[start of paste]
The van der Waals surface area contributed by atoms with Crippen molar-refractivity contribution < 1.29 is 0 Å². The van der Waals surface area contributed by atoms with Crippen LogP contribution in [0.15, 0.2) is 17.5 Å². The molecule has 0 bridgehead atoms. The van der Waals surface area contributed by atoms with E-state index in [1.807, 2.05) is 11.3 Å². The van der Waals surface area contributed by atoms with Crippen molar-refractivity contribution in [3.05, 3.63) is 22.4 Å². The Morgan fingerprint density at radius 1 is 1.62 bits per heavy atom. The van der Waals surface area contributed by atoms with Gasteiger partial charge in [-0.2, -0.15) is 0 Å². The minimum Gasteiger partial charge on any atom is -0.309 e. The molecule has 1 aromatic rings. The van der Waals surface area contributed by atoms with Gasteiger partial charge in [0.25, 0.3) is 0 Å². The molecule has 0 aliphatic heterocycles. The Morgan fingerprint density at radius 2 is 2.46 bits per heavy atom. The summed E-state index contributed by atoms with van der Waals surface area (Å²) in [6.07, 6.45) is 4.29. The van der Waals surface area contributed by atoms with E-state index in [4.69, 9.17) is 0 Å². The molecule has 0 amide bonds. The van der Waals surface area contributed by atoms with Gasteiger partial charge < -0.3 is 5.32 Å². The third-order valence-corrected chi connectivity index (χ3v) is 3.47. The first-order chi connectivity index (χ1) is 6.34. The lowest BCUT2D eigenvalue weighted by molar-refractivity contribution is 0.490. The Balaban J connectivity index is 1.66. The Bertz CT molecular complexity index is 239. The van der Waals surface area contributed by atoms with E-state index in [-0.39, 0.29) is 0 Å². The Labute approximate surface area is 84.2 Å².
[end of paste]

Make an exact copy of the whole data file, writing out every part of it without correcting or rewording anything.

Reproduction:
The van der Waals surface area contributed by atoms with Crippen molar-refractivity contribution < 1.29 is 0 Å². The van der Waals surface area contributed by atoms with Crippen LogP contribution in [0.15, 0.2) is 17.5 Å². The molecule has 0 bridgehead atoms. The van der Waals surface area contributed by atoms with E-state index in [1.807, 2.05) is 11.3 Å². The van der Waals surface area contributed by atoms with Crippen molar-refractivity contribution in [3.05, 3.63) is 22.4 Å². The Morgan fingerprint density at radius 1 is 1.62 bits per heavy atom. The van der Waals surface area contributed by atoms with Gasteiger partial charge in [-0.2, -0.15) is 0 Å². The minimum Gasteiger partial charge on any atom is -0.309 e. The molecule has 1 aromatic rings. The van der Waals surface area contributed by atoms with Gasteiger partial charge in [0.25, 0.3) is 0 Å². The molecule has 0 aliphatic heterocycles. The Morgan fingerprint density at radius 2 is 2.46 bits per heavy atom. The summed E-state index contributed by atoms with van der Waals surface area (Å²) in [6.07, 6.45) is 4.29. The van der Waals surface area contributed by atoms with E-state index in [4.69, 9.17) is 0 Å². The molecule has 0 amide bonds. The van der Waals surface area contributed by atoms with Gasteiger partial charge < -0.3 is 5.32 Å². The third-order valence-corrected chi connectivity index (χ3v) is 3.47. The first-order chi connectivity index (χ1) is 6.34. The lowest BCUT2D eigenvalue weighted by molar-refractivity contribution is 0.490. The Balaban J connectivity index is 1.66. The Bertz CT molecular complexity index is 239. The van der Waals surface area contributed by atoms with E-state index in [-0.39, 0.29) is 0 Å². The Labute approximate surface area is 84.2 Å².